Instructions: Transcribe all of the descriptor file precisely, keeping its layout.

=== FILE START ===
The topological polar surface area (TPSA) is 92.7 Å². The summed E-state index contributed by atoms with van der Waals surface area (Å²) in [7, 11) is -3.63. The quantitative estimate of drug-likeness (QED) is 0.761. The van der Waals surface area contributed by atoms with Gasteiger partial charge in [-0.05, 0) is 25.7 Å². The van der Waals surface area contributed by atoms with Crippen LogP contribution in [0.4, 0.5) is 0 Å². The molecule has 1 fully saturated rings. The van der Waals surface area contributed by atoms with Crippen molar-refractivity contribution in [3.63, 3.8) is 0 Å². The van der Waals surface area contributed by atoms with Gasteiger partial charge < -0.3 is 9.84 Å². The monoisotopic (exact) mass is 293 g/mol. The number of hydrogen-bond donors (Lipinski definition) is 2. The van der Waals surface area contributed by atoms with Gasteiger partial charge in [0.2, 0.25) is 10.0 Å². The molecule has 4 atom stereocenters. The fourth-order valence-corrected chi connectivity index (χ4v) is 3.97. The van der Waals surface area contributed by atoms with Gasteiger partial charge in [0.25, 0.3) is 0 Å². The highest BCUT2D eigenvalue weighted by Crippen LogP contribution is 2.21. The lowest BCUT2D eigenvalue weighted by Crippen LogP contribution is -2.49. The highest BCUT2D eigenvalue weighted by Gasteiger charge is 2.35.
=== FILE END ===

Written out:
The topological polar surface area (TPSA) is 92.7 Å². The summed E-state index contributed by atoms with van der Waals surface area (Å²) in [7, 11) is -3.63. The quantitative estimate of drug-likeness (QED) is 0.761. The van der Waals surface area contributed by atoms with Gasteiger partial charge in [-0.05, 0) is 25.7 Å². The van der Waals surface area contributed by atoms with Crippen LogP contribution in [0.4, 0.5) is 0 Å². The molecule has 1 fully saturated rings. The van der Waals surface area contributed by atoms with Crippen molar-refractivity contribution in [3.63, 3.8) is 0 Å². The van der Waals surface area contributed by atoms with Gasteiger partial charge < -0.3 is 9.84 Å². The monoisotopic (exact) mass is 293 g/mol. The number of hydrogen-bond donors (Lipinski definition) is 2. The van der Waals surface area contributed by atoms with Gasteiger partial charge in [0.2, 0.25) is 10.0 Å². The molecule has 4 atom stereocenters. The fourth-order valence-corrected chi connectivity index (χ4v) is 3.97. The van der Waals surface area contributed by atoms with Gasteiger partial charge in [0.25, 0.3) is 0 Å². The highest BCUT2D eigenvalue weighted by Crippen LogP contribution is 2.21. The lowest BCUT2D eigenvalue weighted by Crippen LogP contribution is -2.49. The highest BCUT2D eigenvalue weighted by Gasteiger charge is 2.35.